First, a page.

The paper — “Naturally occurring tumours in the basal metazoan Hydra” — looked at an ancient organism not unlike coral.
Scientists already knew that such organisms carried genes that can cause cancer in humans. Bosch and his team provided evidence that they also can develop tumors.
And the tumors they found were similar to those found in humans. One affected only female Hydra and was likened to ovarian cancer.
“Our study also makes it unlikely that the war on cancer proclaimed in the 1970s can ever be won,” Bosch said. “However, knowing your enemy from it origins is the best way to fight it and win many battles.”
But when it comes to cancer — according to the World Health Organization, the planet’s leading cause of death — rhetoric about winning battles seems empty.
Some estimate the U.S. government has spent more than $100 billion fighting cancer.
In an interview with The Washington Post, Bosch explained further.
“When, during evolution, cells became more complicated,” Bosch said, “there must be communication. Cells must have a precise plan.”
The problem: Plans go awry.
“The cell makes a wrong decision,” Bosch said. He referred to Siddhartha Mukherjee’s 2011 book “The Emperor of All Maladies: A Biography of Cancer.”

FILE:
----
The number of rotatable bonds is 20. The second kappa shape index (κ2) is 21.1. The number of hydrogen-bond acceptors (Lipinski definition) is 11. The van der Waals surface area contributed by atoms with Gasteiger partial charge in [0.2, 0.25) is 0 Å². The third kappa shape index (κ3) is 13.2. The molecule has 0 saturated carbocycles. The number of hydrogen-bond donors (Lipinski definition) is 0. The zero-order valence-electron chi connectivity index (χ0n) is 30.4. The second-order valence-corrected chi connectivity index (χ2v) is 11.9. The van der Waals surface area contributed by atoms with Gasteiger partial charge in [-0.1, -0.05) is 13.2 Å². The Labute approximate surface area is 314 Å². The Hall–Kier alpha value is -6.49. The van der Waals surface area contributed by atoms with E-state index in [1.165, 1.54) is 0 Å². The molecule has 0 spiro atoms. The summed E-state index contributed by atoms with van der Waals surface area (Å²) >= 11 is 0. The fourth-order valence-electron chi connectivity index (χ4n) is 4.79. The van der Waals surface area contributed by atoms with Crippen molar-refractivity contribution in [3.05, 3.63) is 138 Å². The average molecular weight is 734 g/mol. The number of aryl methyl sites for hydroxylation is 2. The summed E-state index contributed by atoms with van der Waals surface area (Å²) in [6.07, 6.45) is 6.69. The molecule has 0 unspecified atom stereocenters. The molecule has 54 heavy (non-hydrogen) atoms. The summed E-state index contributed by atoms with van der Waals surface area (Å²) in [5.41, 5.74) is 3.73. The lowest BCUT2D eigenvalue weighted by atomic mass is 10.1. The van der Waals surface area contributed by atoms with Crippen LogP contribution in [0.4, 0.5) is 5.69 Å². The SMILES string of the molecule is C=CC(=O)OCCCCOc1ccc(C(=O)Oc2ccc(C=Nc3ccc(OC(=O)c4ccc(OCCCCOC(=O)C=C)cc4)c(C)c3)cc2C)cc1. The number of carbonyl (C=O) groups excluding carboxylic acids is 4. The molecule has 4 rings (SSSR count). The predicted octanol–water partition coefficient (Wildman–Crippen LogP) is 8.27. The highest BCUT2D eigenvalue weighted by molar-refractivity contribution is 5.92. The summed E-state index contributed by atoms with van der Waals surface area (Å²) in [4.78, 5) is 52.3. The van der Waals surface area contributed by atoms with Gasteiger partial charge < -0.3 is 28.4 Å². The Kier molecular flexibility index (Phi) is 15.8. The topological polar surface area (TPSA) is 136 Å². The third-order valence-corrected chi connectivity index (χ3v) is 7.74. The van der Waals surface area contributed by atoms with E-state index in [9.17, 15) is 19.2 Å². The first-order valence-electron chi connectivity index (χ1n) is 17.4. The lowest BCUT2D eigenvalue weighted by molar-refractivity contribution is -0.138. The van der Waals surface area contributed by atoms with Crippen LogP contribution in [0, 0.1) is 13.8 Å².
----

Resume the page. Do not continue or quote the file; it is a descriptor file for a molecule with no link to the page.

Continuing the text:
Cancer, Mukherjee wrote, is:
a disease caused by the uncontrolled growth of a single cell. This growth is unleashed by mutations — changes in DNA that specifically affect genes that incite unlimited cell growth. In a normal cell, powerful genetic circuits regulate cell division and cell death. In a cancer cell, these circuits have been broken, unleashing a cell that cannot stop growing.
Our bodies are supposed to eliminate mistaken cells in what Bosch calls “programmed cell death.”
Tumor cells, Bosch said, neutralize cell death, letting “wrong” cells grow unchecked.
Though such mistakes can be treated by medical science, they will always be made — and cancer will likely always exist.
In fact, Bosch criticized the war on cancer further.
“The logic behind it was pretty naïve,” he said. “‘We can send people to the moon, we can eradicate cancer.’ Now the biologist says, ‘Sorry, that can never work.’ ”
Don’t like this fatalistic view? Don’t shoot the messenger.
“Some people ask, ‘How can you live with that?’ ” Bosch said. ” ‘Isn’t that very sad?’ I say, ‘I am a cell biologist with an evolutionary interest. I just watch the cells and have to tell the community what is going on.’ ”